Portrayed as a struggling dreamer in cult film American Movie, director Mark Borchardt has made a madcap documentary of his own about UFO hunters.
Portrayed as a struggling dreamer in cult film American Movie, director Mark Borchardt has made a madcap documentary of his own about UFO hunters. But he's determined to not be mistaken for a fantasist.
Mark Borchardt is an independent filmmaker operating outside of convention. But if you’re at all familiar with his name, you might have the wrong idea about him.
The 50-year-old is best known as the subject of Chris Smith’s 1999 documentary, American Movie. On the surface, he appears unchanged: tall frame, long hair and a Wisconsin accent that mirrors the one from relatively nearby North Dakota (as heard in Fargo).
In reality, he’s a remarkably different figure. American Movie portrayed Mark as a young auteur struggling to make his debut film, Coven. It makes for an occasionally calamitous tale of a man from a small town with big dreams.
In one memorable scene, Mark stands in front of a torn-down building he’d planned to use as a filming location, voicing his frustration: “Last night I was so drunk, I was calling Morocco. Trying to get to the Hotel Hilton in Tangiers from Casablanca. That’s pathetic. Is that what you wanna do with your life? Suck down peppermint schnapps and try to call Morocco at two in the morning? That’s senseless.”
That may sound like the amusing aftermath of a drunken decision but, in another light, it offers a glimpse inside the mind of an ambitious filmmaker with profound self-belief.
“I don’t drink [anymore], I don’t do drugs, I don’t watch TV and I write seven days a week,” says Mark, adding that he reads The New York Times every day.
He’s speaking from his home in Wisconsin and sounds keen to be taken seriously. Just mentioning American Movie is off-limits, suggesting that its caricature has been a burden to carry for nearly 20 years.
American Movie propelled Mark to stardom, leading to appearances in movies and late-night talk shows. But he wasn’t prepared to compromise his autonomy or resemble the goof-off people wanted him to be.
Instead he treats various projects as fields to be harvested gradually, on his own terms. Mark began working on his new film, The Dundee Project, after seeing an advert for a UFO festival in the nearby town of Dundee. It inspired him to take his camera along, year after year, until a madcap documentary of his own materialised.
“I first heard of UFO Daze while mindlessly drifting through the sad infinite wastelands of cable television, drawn into the spell that mercilessly disembowels one’s better instincts, all the while being mesmerised by the inanities of its offerings,” he narrates as droning electronics play over rolling landscapes.
“I didn’t have an idea for a film, I just film,” he says now. “I like being outside and I don’t like small talk, so at gatherings I’m not going to get involved in conversation because it doesn’t interest me.”
This is spoken with a directness that feels as much of a warning as a general statement. As he continues, it’s clear that Mark is a formidable cinephile – speaking passionately about the likes of Bergman, Welles and Fassbinder – but nothing has been a bigger influence than his own life.
“My filmmaking is a personal, exploratory art about the experience of life and the imagination; it has nothing to do with anyone else but me,” he says with a vaguely defiant air. “It all revolves around my experiences and my thinking.”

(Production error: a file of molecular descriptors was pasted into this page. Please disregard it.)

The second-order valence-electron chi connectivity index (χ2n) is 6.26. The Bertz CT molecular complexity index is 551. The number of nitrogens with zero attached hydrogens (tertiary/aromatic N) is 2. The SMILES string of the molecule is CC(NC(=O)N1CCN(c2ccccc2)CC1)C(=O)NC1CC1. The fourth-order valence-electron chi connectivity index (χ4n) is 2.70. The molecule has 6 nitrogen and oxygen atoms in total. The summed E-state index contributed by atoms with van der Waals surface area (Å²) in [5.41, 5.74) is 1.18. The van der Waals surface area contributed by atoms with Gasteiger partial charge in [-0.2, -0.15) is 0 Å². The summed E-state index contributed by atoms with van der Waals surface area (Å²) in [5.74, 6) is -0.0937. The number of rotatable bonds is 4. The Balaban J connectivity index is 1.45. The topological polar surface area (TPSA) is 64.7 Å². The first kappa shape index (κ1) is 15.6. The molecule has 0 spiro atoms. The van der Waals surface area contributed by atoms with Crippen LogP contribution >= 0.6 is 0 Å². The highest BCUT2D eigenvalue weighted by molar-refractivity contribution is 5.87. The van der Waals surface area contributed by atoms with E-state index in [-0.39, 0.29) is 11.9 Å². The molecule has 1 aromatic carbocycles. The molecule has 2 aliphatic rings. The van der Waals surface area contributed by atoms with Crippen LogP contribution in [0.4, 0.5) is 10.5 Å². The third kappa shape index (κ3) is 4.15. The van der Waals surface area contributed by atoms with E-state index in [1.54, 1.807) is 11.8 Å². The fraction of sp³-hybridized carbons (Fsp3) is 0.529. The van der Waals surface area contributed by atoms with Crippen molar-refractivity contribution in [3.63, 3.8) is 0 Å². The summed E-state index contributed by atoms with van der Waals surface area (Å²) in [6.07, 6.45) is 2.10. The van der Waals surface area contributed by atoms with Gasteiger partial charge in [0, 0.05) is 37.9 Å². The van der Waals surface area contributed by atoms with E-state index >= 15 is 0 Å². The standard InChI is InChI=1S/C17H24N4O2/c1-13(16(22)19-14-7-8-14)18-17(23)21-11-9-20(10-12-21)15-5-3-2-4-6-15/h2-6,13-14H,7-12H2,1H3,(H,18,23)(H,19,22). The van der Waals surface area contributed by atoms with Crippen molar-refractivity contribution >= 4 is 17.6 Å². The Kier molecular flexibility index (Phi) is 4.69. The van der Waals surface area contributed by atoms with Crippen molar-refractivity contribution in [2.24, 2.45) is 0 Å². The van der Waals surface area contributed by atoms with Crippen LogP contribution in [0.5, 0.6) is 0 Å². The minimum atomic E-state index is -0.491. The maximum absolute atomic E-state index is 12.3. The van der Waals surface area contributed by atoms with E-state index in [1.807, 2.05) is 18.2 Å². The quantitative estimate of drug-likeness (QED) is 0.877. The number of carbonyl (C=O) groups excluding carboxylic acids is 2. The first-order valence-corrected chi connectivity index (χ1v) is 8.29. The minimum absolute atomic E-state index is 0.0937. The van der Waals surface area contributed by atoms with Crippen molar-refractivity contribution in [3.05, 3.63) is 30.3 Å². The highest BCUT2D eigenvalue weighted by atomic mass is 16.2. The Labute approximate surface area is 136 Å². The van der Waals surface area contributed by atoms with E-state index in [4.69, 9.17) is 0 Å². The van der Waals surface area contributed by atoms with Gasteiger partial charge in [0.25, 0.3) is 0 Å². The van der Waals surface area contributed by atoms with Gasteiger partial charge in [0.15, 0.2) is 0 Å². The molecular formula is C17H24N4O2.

Mark first picked up a Super 8 camera in 1980, he explains, but invested his formative years studying film books more than cinema itself.
“I would look at the photographs – those dramatically posed black-and-white publicity stills from films – and I would become enchanted as to what the premise was.”
Was this a form of fantasy? “No, no, no, no,” he spits out firmly. “No fantasy. No. I was so engaged in real life that the last thing I wanted to do was sit in front of a screen.
“What film did simply was this: I was enamoured by composition and the camera’s possibilities. I thought, ‘What if you put real people with real dialogue, which film doesn’t do, in front of the screen but with cinematic compositions?”
It’s an approach applied to his latest film which, despite lasting only 17 minutes, has taken almost as many years to finalise. The focus of the documentary, UFO Daze, is a festival that involves as much paranoia as it does partying.
“They’re in good spirits because they’re full of spirits – they’ve been drinking all day!” says Mark.
Colourful characters include UFO Bob, who says he’s on good terms with an alien called Eve, and the wide-eyed Mike McKenna, clad in Hawaiian shirt and backwards baseball cap, who guarantees an unexplained sighting.
Asked if he can relate to these figures – people who openly recognise their fringe status and don’t give a damn – he reverts back to his outsider stance.
“I don’t relate to anyone. I’m completely removed from people. We’re friendly but I don’t sit around and think, ‘Do I relate to someone else?’ It just doesn’t enter my psyche.”
Still, something about the film’s mix of conspiracy theorists and dreamers feels like a perfect fit for him. There’s talk of a homemade time machine, aliens keeping track of the local football team and a nearby vortex for spaceships.
Tying it all together is an outlook that Mark has managed to find poetry in – a reminder that outsiders can be found everywhere.
“There’s a lot of alienation, wonderment – an alchemy of many things,” he says.
“To be exposed to such a gathering of mysterious, charismatic personalities, I realised that these pockets of dream worlds exist everywhere, even in your own backyard.”
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